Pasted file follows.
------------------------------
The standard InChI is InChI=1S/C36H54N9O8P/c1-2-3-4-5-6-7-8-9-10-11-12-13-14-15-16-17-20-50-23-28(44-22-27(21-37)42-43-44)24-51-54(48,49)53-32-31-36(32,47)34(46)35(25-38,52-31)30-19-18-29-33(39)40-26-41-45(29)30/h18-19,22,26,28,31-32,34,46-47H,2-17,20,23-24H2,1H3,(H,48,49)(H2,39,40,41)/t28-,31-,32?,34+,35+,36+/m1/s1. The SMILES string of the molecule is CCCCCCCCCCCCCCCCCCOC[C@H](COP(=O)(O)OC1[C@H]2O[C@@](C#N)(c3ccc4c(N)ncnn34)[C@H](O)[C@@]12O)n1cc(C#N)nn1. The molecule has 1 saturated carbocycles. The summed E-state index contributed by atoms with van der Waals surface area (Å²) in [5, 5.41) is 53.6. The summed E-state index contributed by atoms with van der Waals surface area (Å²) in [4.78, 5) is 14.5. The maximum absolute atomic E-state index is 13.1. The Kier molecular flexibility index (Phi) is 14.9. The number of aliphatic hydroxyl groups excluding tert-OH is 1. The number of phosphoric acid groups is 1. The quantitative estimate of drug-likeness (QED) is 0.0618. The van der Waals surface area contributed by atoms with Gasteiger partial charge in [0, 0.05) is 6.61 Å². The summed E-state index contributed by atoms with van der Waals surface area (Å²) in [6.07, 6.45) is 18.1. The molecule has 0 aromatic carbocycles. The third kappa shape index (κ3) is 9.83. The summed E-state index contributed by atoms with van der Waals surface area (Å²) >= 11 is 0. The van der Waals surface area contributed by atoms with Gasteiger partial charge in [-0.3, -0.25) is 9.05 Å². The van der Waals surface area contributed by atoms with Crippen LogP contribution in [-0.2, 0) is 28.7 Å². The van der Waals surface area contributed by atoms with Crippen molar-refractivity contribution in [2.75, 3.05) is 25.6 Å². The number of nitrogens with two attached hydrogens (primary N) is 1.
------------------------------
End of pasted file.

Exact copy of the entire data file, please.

The standard InChI is InChI=1S/C36H54N9O8P/c1-2-3-4-5-6-7-8-9-10-11-12-13-14-15-16-17-20-50-23-28(44-22-27(21-37)42-43-44)24-51-54(48,49)53-32-31-36(32,47)34(46)35(25-38,52-31)30-19-18-29-33(39)40-26-41-45(29)30/h18-19,22,26,28,31-32,34,46-47H,2-17,20,23-24H2,1H3,(H,48,49)(H2,39,40,41)/t28-,31-,32?,34+,35+,36+/m1/s1. The SMILES string of the molecule is CCCCCCCCCCCCCCCCCCOC[C@H](COP(=O)(O)OC1[C@H]2O[C@@](C#N)(c3ccc4c(N)ncnn34)[C@H](O)[C@@]12O)n1cc(C#N)nn1. The molecule has 1 saturated carbocycles. The summed E-state index contributed by atoms with van der Waals surface area (Å²) in [5, 5.41) is 53.6. The summed E-state index contributed by atoms with van der Waals surface area (Å²) in [4.78, 5) is 14.5. The maximum absolute atomic E-state index is 13.1. The Kier molecular flexibility index (Phi) is 14.9. The number of aliphatic hydroxyl groups excluding tert-OH is 1. The number of phosphoric acid groups is 1. The quantitative estimate of drug-likeness (QED) is 0.0618. The van der Waals surface area contributed by atoms with Gasteiger partial charge in [0, 0.05) is 6.61 Å². The summed E-state index contributed by atoms with van der Waals surface area (Å²) in [6.07, 6.45) is 18.1. The molecule has 0 aromatic carbocycles. The third kappa shape index (κ3) is 9.83. The summed E-state index contributed by atoms with van der Waals surface area (Å²) >= 11 is 0. The van der Waals surface area contributed by atoms with Gasteiger partial charge in [-0.3, -0.25) is 9.05 Å². The van der Waals surface area contributed by atoms with Crippen LogP contribution in [-0.2, 0) is 28.7 Å². The van der Waals surface area contributed by atoms with Crippen molar-refractivity contribution in [2.75, 3.05) is 25.6 Å². The number of nitrogens with two attached hydrogens (primary N) is 1.